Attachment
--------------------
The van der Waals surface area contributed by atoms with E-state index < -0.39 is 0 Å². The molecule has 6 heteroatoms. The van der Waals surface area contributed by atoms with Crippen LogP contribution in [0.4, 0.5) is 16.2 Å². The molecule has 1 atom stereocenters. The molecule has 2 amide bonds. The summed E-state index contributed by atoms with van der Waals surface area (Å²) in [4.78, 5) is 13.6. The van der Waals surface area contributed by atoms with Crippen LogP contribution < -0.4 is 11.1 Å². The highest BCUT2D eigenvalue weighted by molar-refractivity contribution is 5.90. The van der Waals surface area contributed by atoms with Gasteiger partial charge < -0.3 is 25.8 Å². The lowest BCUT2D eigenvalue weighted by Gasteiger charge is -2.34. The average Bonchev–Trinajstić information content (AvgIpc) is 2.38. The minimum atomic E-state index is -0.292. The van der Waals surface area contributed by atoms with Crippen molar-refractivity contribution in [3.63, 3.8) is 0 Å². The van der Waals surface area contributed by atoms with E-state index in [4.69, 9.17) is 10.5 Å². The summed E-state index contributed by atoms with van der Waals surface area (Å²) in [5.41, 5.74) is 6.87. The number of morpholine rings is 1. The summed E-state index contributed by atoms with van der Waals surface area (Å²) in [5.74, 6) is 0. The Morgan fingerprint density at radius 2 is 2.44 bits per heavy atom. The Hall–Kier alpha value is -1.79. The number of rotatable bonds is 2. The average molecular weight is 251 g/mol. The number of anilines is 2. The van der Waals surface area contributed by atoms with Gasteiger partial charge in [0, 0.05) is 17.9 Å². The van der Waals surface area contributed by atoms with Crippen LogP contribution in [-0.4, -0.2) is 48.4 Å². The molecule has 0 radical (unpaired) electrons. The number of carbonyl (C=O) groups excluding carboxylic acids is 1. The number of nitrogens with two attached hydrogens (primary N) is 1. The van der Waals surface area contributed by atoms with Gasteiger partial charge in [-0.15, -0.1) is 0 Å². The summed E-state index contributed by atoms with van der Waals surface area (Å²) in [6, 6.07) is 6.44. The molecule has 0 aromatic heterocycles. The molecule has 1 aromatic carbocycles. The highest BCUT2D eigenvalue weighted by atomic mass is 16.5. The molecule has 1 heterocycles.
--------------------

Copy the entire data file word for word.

The van der Waals surface area contributed by atoms with E-state index < -0.39 is 0 Å². The molecule has 6 heteroatoms. The van der Waals surface area contributed by atoms with Crippen LogP contribution in [0.4, 0.5) is 16.2 Å². The molecule has 1 atom stereocenters. The molecule has 2 amide bonds. The summed E-state index contributed by atoms with van der Waals surface area (Å²) in [4.78, 5) is 13.6. The van der Waals surface area contributed by atoms with Crippen LogP contribution < -0.4 is 11.1 Å². The highest BCUT2D eigenvalue weighted by molar-refractivity contribution is 5.90. The van der Waals surface area contributed by atoms with Gasteiger partial charge < -0.3 is 25.8 Å². The lowest BCUT2D eigenvalue weighted by Gasteiger charge is -2.34. The average Bonchev–Trinajstić information content (AvgIpc) is 2.38. The minimum atomic E-state index is -0.292. The van der Waals surface area contributed by atoms with Crippen molar-refractivity contribution in [3.63, 3.8) is 0 Å². The van der Waals surface area contributed by atoms with E-state index in [4.69, 9.17) is 10.5 Å². The summed E-state index contributed by atoms with van der Waals surface area (Å²) in [5.41, 5.74) is 6.87. The number of morpholine rings is 1. The summed E-state index contributed by atoms with van der Waals surface area (Å²) in [5.74, 6) is 0. The Morgan fingerprint density at radius 2 is 2.44 bits per heavy atom. The Hall–Kier alpha value is -1.79. The number of rotatable bonds is 2. The average molecular weight is 251 g/mol. The number of anilines is 2. The van der Waals surface area contributed by atoms with Gasteiger partial charge in [0, 0.05) is 17.9 Å². The van der Waals surface area contributed by atoms with Crippen LogP contribution in [-0.4, -0.2) is 48.4 Å². The molecule has 0 radical (unpaired) electrons. The number of carbonyl (C=O) groups excluding carboxylic acids is 1. The number of nitrogens with two attached hydrogens (primary N) is 1. The van der Waals surface area contributed by atoms with Gasteiger partial charge in [-0.15, -0.1) is 0 Å². The summed E-state index contributed by atoms with van der Waals surface area (Å²) in [6, 6.07) is 6.44. The molecule has 0 aromatic heterocycles. The molecule has 1 aromatic carbocycles. The highest BCUT2D eigenvalue weighted by atomic mass is 16.5. The molecule has 1 heterocycles.